As previously announced, Bethesda released the Skyrim Creation Kit today along with the "surprise" high-res texture pack. The Skyrim Steam Workshop, Creation Kit Wiki, and official Creation Kit forum are now open as well.
The Creation Kit can only be launched through Steam, which is mildly annoying, but not too bad considering Skyrim itself already has the same requirement. The new kit has some major new features mixed with scattered minor changes and improvements. Most obviously, the new Papyrus script has substantially more flexibility, with support for custom functions, loops, waits, multithreading and more. Quests have a new "Dialogue Views" tab with a branching visualization of the dialog. There are other changes related to AI, dialogue, quests, world editing, magic, characters (NPCs and creatures have been combined into "Actors" for example), scripting, and more.
Importantly, Bethesda has finally decided to fix the lip sync generation that they broke all the way back in Oblivion. The process was broken after an Oblivion Construction Set update and was never fixed. The process remained broken in Fallout 3's G.E.C.K. and the Fallout: New Vegas G.E.C.K. too. In fact the only way to generate the required files was to use the old Oblivion CS from before Bethesda broke it. The fix is long overdue, but appreciated.
The Steam Workshop looks mostly as I expected. The interface is good enough, but there seems to be very limited functionality (there isn't even a search function!) and some decisions destined to cause problems down the road. There is currently no method of manually downloading mods; you must "subscribe" to them. Your subscriptions will then automatically be downloaded, or automatically be updated if necessary. Sounds good on paper, but mods for Bethesda games are not always that simple. Automatic mandatory updates are fine for many mods; for many others, it may have serious negative consequences. Containers can be reset, updates can cause problems (or in rare cases irreversibly corrupt saves), not at all updates are always wanted (and there seems to be no way to add optional sub-files or anything like that), some updates require clean saves, etc.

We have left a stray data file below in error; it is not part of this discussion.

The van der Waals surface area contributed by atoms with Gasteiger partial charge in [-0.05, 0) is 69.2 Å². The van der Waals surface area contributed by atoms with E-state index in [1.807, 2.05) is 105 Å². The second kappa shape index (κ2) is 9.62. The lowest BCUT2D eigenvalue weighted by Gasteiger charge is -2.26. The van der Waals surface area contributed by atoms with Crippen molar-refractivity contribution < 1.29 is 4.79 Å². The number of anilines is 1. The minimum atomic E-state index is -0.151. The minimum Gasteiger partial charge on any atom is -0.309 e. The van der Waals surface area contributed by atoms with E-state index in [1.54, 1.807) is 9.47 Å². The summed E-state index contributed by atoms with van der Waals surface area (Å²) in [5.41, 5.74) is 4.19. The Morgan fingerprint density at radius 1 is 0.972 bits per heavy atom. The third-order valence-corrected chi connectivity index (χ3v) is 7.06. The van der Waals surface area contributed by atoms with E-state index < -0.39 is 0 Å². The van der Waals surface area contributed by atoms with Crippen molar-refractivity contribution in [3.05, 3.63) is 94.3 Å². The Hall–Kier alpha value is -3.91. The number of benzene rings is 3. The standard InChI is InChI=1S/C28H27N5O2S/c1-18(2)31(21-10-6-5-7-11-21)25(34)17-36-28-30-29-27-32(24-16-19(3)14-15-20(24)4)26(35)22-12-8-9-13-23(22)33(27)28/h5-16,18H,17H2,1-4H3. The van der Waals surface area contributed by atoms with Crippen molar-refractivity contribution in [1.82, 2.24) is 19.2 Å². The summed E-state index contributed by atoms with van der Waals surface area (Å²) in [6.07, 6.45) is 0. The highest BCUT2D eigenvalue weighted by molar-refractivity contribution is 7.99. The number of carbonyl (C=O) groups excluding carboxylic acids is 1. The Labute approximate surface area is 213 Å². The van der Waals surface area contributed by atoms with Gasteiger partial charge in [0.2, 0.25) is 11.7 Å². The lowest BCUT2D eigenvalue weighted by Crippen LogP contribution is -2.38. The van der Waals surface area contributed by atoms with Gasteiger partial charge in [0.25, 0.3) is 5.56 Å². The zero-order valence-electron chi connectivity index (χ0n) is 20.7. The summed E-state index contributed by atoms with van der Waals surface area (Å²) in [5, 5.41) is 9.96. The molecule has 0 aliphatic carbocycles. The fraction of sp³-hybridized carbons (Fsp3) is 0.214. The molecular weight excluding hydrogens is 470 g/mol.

Obviously, in most cases, mod authors will be aware of this and take appropriate precautions. But with the current set of features available on the Workshop, those precautions may be limited to uploading mods somewhere else. There is no support for optional files (except as entirely separate mods), no support for mod dependencies, no support for custom installation scripts, no support for conflict detection and/or resolution, and no support for asking users if they want to update or not. Those missing features wouldn't be an issue normally, but if you're trying to create a platform that automatically installs and updates mods for users, you're going to run into problems without those features. For example, even a "simple" mod like Lightweight Potions and Poisons has to direct users to SkyrimNexus if they want other weight options.
Despite all that, I will still probably be uploading any mods I create to both SkyrimNexus and the Steam Workshop when possible. Regardless of the problems, some of which will hopefully be addressed over time, the Workshop will be doing great work in expanding the mod user audience to people who have never even installed a mod before. The process may be messy but in the end a larger and broader mod community is a good result.
Of course, Valve being Valve, the very first mod available on the Steam Workshop was Fall of the Space Core, Vol. 1 created by "Aperture Laboratories."
"To celebrate the opening of the Steam Workshop for Skyrim, Valve and Bethesda have teamed up to bring you the Portal 2 Space Core mod, which will let the aggressively space-centric little robot tag along on your adventures in Tamriel.
Also, since Skyrim was the only major release of 2011 without Nolan North in it, you should consider this mod a patch to fix that problem. You can now feel free to include Skyrim in the "Nolan North" section of your video game library, which is to say, your video game library."
There are already some other great mods available: Midas Magic, Weapon Retexture Project, and even an early version of Open Cities. Right now, Midas Magic is the most popular mod (deservedly so) with over 3000 subscribers and 10000 views. There are already over 300 other mods available.
Finally, the "surprise" that Bethesda teased was of course the high-res texture pack of which evidence was discovered 1 hour after the "surprise" was mentioned. I haven't had the time to explore enough to see how good the pack is, but it is certainly an improvement. You can check out some comparison shots, and read a more detailed analysis (including some mistakes you can fix) of the texture pack in another thread created by Brumbek.
If you're interested in trying out the Creation Kit yourself, it is available in the "Tools" section in Steam. You may have to restart Steam for it to appear there. For information and help with the Creation Kit, you can use the Creation Kit Wiki or the official forum. Bethesda has also released three video tutorials explaining various concepts.
read more: Skyrim Creation Kit, High-Res Texture Pack, Space Core Companion Released